Lucy McDonnell's picture Posted by Lucy McDonnellEducation Project Officer
 

Solar Schools is a fundraising toolkit that helps schools to raise the money they need to install solar panels.

Solar Schools provides teams of staff, pupils and parents with the training and tools they need to crowdfund the cost of solar panels - cutting carbon, building communities, boosting budgets, learning new skills - and exploring energy and climate change in a totally new way.

Solar schools

Applications to become a Solar School are open until 29 May 2013

What are the benefits for your school?

Investing in solar cuts carbon and cushions schools against rising fuel costs. Plus, thanks to government Feed-in Tariffs which provide an income to anyone installing renewable energy, our Solar Schools will enjoy an additional boost to their budgets for 20 years. But Solar Schools brings far more than just finances:

• An exciting new way to teach pupils about energy by involving them in a positive, practical project that tackles climate change
• New enthusiasm for eco-work within the school
• Improved links with parents and local businesses and organisations
• Boosting the profile of their school in the local area
• New skills and confidence that can be applied to other exciting projects in the future.

“Fundraising for Solar Schools has unlocked the potential within our school community and identified that for many local businesses they were just waiting to be asked for help. This increased engagement has the potential to have a real long-term benefit for our school and we are delighted with the response that we have received.” Mary, Bursar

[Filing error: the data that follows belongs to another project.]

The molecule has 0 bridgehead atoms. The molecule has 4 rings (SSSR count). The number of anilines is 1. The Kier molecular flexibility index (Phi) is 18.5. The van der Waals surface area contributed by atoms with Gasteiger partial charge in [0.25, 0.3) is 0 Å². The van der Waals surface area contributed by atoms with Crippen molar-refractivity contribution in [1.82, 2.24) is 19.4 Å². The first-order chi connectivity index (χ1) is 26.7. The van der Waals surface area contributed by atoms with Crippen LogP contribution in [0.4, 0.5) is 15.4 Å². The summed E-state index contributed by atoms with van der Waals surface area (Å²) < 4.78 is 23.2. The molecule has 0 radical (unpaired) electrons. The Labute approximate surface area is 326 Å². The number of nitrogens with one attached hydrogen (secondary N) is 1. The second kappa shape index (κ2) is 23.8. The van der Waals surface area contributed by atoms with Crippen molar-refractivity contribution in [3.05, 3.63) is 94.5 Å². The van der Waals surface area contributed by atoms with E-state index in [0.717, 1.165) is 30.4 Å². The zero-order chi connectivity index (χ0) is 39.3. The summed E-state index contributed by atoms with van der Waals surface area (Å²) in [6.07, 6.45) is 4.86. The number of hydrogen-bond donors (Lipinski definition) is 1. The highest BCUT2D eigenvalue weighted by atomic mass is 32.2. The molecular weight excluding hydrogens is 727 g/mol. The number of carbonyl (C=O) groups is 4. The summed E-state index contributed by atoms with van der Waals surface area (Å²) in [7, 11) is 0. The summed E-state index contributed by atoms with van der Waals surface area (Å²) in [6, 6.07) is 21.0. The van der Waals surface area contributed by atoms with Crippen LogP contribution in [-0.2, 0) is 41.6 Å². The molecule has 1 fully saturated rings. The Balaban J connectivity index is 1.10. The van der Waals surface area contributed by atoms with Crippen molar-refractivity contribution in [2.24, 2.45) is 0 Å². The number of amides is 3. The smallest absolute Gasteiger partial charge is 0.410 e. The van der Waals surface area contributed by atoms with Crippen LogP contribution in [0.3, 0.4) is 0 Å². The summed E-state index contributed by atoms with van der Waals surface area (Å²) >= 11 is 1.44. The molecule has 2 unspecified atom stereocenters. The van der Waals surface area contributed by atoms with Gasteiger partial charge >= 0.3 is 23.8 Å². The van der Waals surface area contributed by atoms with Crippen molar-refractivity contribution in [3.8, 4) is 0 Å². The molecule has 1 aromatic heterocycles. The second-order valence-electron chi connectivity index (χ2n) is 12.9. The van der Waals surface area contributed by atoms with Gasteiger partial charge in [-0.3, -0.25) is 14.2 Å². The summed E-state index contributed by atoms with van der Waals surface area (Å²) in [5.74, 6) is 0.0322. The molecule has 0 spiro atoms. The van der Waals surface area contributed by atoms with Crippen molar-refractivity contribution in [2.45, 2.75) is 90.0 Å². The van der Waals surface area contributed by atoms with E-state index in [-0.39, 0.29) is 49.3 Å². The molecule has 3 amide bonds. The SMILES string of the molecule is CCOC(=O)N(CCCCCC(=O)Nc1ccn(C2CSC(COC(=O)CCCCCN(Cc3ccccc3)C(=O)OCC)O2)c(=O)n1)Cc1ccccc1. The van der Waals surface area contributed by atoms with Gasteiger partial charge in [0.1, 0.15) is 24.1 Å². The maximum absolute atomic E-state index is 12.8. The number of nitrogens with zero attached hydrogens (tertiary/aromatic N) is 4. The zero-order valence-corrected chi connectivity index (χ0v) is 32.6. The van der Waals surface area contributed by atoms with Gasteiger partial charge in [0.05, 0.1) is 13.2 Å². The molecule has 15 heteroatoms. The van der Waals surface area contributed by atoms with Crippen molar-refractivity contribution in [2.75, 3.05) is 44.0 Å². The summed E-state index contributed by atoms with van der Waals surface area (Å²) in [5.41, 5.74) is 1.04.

Explore the project and get involved

Or for more information contact hello@solarschools.org.uk

Pupils at Pendock CE Primary School, a current Solar School. Photo: 10:10 

Double your donation – and teach disaster risk reduction in your school

Lucy McDonnell's picture Posted by Lucy McDonnellEducation Project Officer
 

Until 3 May schools across the UK have a special opportunity to help more families prepare for disasters and emergencies.

As part of the Ready for Anything appeal, all schools fundraising donations will be matched pound for pound by the UK government.

Over 300 million people are affected by natural disasters every year. When a disaster hits lives are at risk, communities are wiped out and families lose everything. As well as looking at a community’s immediate needs, ActionAid looks at how to prevent similar disasters from having such devastating consequences in the future.

ActionAid has launched a series of learning materials on disasters and emergencies to support your school's fundraising activities.

Explore our work on Disaster Risk Reduction in the Powerdown climate change toolkit, where you can discover how flooding damaged four million homes in Bangladesh in 2007. The toolkit outlines the creative ways that communities are learning to build ‘flood-resistant’ houses and how children are learning flood survival at school.

Meet seven children from around the world and find out how they are learning to cope with extreme weather events in our Climate heroes case studies. This resource looks at children affected by climate change. Both of these resources are suitable for KS2 and KS3.

In our schools resource centre, you can also learn about how farmland is being improved following the East Africa drought, about responses to flooding in Assam and the floods in Pakistan in 2010, as well as how we have worked with communities following the Haiti earthquake in 2010.

Please start fundraising today to stop disasters becoming tragedies.

>> Download a Disaster Risk Reduction resource on the ActionAid website